About Hepatitis C

A serious health issue facing our country today is a silent and potentially deadly chronic liver disease called hepatitis C. Up to 5 million Americans have hepatitis C — five times the number of people with HIV — and it is the leading cause of liver failure, liver cancer and the need for a liver transplant in the U.S.

What’s more surprising is that 75 percent of people with hepatitis C don’t know they have it, because it often has no symptoms and can go decades without being detected while the disease slowly destroys the liver. Hepatitis C is spread when blood from a person infected with the hepatitis C virus enters the body of someone who is not infected.

Those at risk for hepatitis C include:

  • People who had blood transfusions or organ transplants before 1992.
  • People with tattoos or body piercings.
  • People who used intravenous drugs even once.
  • People who work in a health-care setting.
  • People with HIV.

Certain groups have a greater prevalence of hepatitis C than the general population:

  • People born from 1945 through 1965, or baby boomers, make up two-thirds of people with the disease, and 75 percent of the deaths from hepatitis C occur in this group.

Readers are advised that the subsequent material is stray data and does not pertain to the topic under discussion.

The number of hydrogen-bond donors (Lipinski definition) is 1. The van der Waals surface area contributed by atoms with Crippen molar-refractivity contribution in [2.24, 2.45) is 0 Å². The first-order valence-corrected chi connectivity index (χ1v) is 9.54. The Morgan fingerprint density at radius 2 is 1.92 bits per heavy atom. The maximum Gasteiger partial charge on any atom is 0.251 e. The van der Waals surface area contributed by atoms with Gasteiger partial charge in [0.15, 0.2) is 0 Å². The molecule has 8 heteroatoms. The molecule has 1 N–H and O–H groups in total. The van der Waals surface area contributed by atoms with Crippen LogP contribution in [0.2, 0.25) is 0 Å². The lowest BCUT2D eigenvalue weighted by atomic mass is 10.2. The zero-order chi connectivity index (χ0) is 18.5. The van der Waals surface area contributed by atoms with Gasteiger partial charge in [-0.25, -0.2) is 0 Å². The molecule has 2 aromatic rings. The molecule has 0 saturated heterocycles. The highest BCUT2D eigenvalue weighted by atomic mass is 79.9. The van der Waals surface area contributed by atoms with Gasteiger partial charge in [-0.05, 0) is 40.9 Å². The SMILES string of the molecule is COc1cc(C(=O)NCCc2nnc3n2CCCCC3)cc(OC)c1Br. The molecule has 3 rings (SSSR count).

• African Americans and Hispanics are also affected by hepatitis C at a significantly higher rate than the general population.

But there is good news. For many patients, hepatitis C, unlike many other infectious diseases, can be cured, and there are FDA approved treatments available for the disease.

Screening for hepatitis C is not currently part of routine testing, so you may think you have been tested, but chances are you have not. Most people who have the disease don’t experience any symptoms, even for decades. If you are a baby boomer or have any of the risk factors listed above, make sure to ask your health-care provider for a simple blood test to screen for hepatitis C at your next appointment.

Learn more about getting tested and download a fact sheet on hepatitis C that you can share with others.

For more information about hepatitis C, visit www.bettertoknowc.com.